So we’re still at odds with the name region.
In my last post, I asked a group of people about what they call this region. South LA or South Central. In this blog, we’re going to dive into some brief history on how this region developed.
To understand this question, we’ve really got to dive deep into a map.
This region doesn’t have clean boundaries at all. In a very poor simplification, the modern region is bounded by the 10 Freeway to the north, La Cienega, La Brea, and Crenshaw Boulevards to the west, 120th Street to the south, and Central Avenue to the east—with at least a dozen exceptions to this. Here’s a much more accurate depiction of the South Los Angeles boundaries.
Let’s look at the very first neighborhood in this region: Historic South Central.
Historic South Central
Bounded by Washington Boulevard, Flower Street and Vernon Avenue, Historical South Central ran along Central Avenue to the east. Central Avenue holds an incredible history as a main thoroughfare in Los Angeles that, at one point, ran across the middle of early Los Angeles (before it expanded, of course).
South of Washington Boulevard, Central Avenue was home to many black businesses and residences, had a booming streetcar line, and quartered the black jazz hub of Los Angeles between the 1920s and 40s. Just North of Washington Avenue, Central Avenue cuts through the Fashion District and ends in Little Tokyo, Los Angeles’ oldest Japanese neighborhood.
So this surrounding area quickly adopted the name South Central—a black, working class neighborhood that ran next to the south part of Central Avenue.
Nearly 70 percent of the Black Los Angeles population lived in South Central up until the midpoint of the century and it was severely overcrowded. Many other black residents lived in Watts, and a few other pockets around the city.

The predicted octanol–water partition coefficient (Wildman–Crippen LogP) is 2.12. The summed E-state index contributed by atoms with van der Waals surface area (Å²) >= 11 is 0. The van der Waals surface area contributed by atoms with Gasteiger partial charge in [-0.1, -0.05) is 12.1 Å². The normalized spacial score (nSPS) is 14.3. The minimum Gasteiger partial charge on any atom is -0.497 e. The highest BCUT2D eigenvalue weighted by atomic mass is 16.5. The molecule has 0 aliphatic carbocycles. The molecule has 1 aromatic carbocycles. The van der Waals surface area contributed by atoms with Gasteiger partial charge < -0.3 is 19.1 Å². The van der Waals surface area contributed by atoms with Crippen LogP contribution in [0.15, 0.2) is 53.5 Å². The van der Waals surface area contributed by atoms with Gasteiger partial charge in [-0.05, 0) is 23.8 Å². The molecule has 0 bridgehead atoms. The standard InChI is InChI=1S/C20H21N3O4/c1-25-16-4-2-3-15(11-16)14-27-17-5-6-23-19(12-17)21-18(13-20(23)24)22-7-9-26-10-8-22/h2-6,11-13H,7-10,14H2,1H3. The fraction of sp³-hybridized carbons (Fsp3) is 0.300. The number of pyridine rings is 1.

But don’t think that all black and other minorities lived here by choice. They lived here because of the law. As Los Angeles began to boom in the late 1800s, lawmakers across this region created housing covenants—real legislation that prevented minorities—specifically including Asians, Mexicans, and Blacks from buying homes in certain—well let’s be frank, more desirable—areas. In fact, realtors were bound to the covenant. And the Federal Housing Administration even denied loans in areas that were not covered by covenants. Environmental scientist Dorceta E. Taylor found that up to 80 percent of Los Angeles was off-limits to minorities. The free-to-watch PBS documentary series City Rising covers housing covenants.
In 1948, the United States Supreme Court Shelley v. Kraemer made housing racial discrimination covenants unconstitutional—that’s nearly 70 years after the city was developing. So much for getting in while home prices were cheap…right? Anyway, for Los Angeles, this meant minorities could no longer be confined to South Central or Watts. This was later reinforced with the American Civil Rights Act of 1964.
Once the housing covenants were dismantled, many working-class and affluent black residents diffused the bounds of Historic South Central. More affluent populations settled west near Crenshaw, including Baldwin Hills, and Leimert Park. Working Class minorities went south, past Slauson Avenue, which was a major racial divide at the time. While it became legal and enforceable for minorities to live in these areas, there was white flight. And, well, there were race-based terror attacks that followed.
Of course, there was so much more that has happened in this region, but we’re focusing on these barebones facts to see how this region developed, and how South Central/ South LA got its name.
Next episode we’re going to be tracking the usage of the words South LA and South Central over the 20th and 21st century.